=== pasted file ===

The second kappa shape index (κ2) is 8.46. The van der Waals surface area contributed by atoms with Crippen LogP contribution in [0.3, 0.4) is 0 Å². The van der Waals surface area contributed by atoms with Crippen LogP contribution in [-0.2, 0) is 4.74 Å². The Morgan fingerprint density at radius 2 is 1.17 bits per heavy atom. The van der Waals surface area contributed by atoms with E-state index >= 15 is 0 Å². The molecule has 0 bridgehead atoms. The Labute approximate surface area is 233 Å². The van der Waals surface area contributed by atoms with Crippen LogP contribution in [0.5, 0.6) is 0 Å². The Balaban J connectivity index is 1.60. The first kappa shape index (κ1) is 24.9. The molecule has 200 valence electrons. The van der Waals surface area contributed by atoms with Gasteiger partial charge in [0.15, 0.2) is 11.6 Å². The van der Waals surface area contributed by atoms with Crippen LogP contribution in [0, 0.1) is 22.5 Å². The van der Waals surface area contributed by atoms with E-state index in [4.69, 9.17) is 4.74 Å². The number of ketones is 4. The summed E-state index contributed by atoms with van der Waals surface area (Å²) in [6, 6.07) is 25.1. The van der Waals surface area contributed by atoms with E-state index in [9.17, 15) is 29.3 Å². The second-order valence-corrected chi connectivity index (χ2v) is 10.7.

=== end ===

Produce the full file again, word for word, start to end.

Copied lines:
The second kappa shape index (κ2) is 8.46. The van der Waals surface area contributed by atoms with Crippen LogP contribution in [0.3, 0.4) is 0 Å². The van der Waals surface area contributed by atoms with Crippen LogP contribution in [-0.2, 0) is 4.74 Å². The Morgan fingerprint density at radius 2 is 1.17 bits per heavy atom. The van der Waals surface area contributed by atoms with E-state index >= 15 is 0 Å². The molecule has 0 bridgehead atoms. The Labute approximate surface area is 233 Å². The van der Waals surface area contributed by atoms with Crippen LogP contribution in [0.5, 0.6) is 0 Å². The Balaban J connectivity index is 1.60. The first kappa shape index (κ1) is 24.9. The molecule has 200 valence electrons. The van der Waals surface area contributed by atoms with Gasteiger partial charge in [0.15, 0.2) is 11.6 Å². The van der Waals surface area contributed by atoms with Crippen LogP contribution in [0, 0.1) is 22.5 Å². The van der Waals surface area contributed by atoms with E-state index in [4.69, 9.17) is 4.74 Å². The number of ketones is 4. The summed E-state index contributed by atoms with van der Waals surface area (Å²) in [6, 6.07) is 25.1. The van der Waals surface area contributed by atoms with E-state index in [9.17, 15) is 29.3 Å². The second-order valence-corrected chi connectivity index (χ2v) is 10.7.